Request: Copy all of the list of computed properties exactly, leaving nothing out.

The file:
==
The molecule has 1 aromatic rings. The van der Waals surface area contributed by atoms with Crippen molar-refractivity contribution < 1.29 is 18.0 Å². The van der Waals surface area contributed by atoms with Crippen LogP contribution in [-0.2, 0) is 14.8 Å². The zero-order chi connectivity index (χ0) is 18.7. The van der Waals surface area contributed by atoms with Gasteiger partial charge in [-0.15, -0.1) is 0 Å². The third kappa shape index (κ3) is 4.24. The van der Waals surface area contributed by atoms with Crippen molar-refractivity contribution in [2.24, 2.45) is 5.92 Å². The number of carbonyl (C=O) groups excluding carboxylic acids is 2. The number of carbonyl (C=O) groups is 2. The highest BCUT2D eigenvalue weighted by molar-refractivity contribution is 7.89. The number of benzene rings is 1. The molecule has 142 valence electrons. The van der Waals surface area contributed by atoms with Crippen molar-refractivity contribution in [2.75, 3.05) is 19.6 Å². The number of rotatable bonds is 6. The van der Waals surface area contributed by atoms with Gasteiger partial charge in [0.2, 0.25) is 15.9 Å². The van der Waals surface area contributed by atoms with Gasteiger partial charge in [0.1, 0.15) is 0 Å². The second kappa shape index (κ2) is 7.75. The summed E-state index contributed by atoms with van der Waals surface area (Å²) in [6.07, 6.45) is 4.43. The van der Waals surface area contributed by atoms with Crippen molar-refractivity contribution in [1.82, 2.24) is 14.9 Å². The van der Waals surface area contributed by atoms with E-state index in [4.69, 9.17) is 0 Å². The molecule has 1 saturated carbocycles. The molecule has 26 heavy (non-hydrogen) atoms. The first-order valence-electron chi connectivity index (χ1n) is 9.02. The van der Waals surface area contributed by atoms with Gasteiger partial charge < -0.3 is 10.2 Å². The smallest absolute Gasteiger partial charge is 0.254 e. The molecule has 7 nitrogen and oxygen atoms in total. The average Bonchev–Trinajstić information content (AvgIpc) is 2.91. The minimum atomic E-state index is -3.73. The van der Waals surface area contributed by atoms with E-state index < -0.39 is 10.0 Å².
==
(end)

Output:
The molecule has 1 aromatic rings. The van der Waals surface area contributed by atoms with Crippen molar-refractivity contribution < 1.29 is 18.0 Å². The van der Waals surface area contributed by atoms with Crippen LogP contribution in [-0.2, 0) is 14.8 Å². The zero-order chi connectivity index (χ0) is 18.7. The van der Waals surface area contributed by atoms with Gasteiger partial charge in [-0.15, -0.1) is 0 Å². The third kappa shape index (κ3) is 4.24. The van der Waals surface area contributed by atoms with Crippen molar-refractivity contribution in [2.24, 2.45) is 5.92 Å². The number of carbonyl (C=O) groups excluding carboxylic acids is 2. The number of carbonyl (C=O) groups is 2. The highest BCUT2D eigenvalue weighted by molar-refractivity contribution is 7.89. The number of benzene rings is 1. The molecule has 142 valence electrons. The van der Waals surface area contributed by atoms with Crippen molar-refractivity contribution in [2.75, 3.05) is 19.6 Å². The number of rotatable bonds is 6. The van der Waals surface area contributed by atoms with Gasteiger partial charge in [0.2, 0.25) is 15.9 Å². The van der Waals surface area contributed by atoms with Gasteiger partial charge in [0.1, 0.15) is 0 Å². The second kappa shape index (κ2) is 7.75. The summed E-state index contributed by atoms with van der Waals surface area (Å²) in [6.07, 6.45) is 4.43. The van der Waals surface area contributed by atoms with Crippen molar-refractivity contribution in [1.82, 2.24) is 14.9 Å². The van der Waals surface area contributed by atoms with E-state index in [4.69, 9.17) is 0 Å². The molecule has 1 saturated carbocycles. The molecule has 26 heavy (non-hydrogen) atoms. The first-order valence-electron chi connectivity index (χ1n) is 9.02. The van der Waals surface area contributed by atoms with Gasteiger partial charge < -0.3 is 10.2 Å². The smallest absolute Gasteiger partial charge is 0.254 e. The molecule has 7 nitrogen and oxygen atoms in total. The average Bonchev–Trinajstić information content (AvgIpc) is 2.91. The minimum atomic E-state index is -3.73. The van der Waals surface area contributed by atoms with E-state index < -0.39 is 10.0 Å².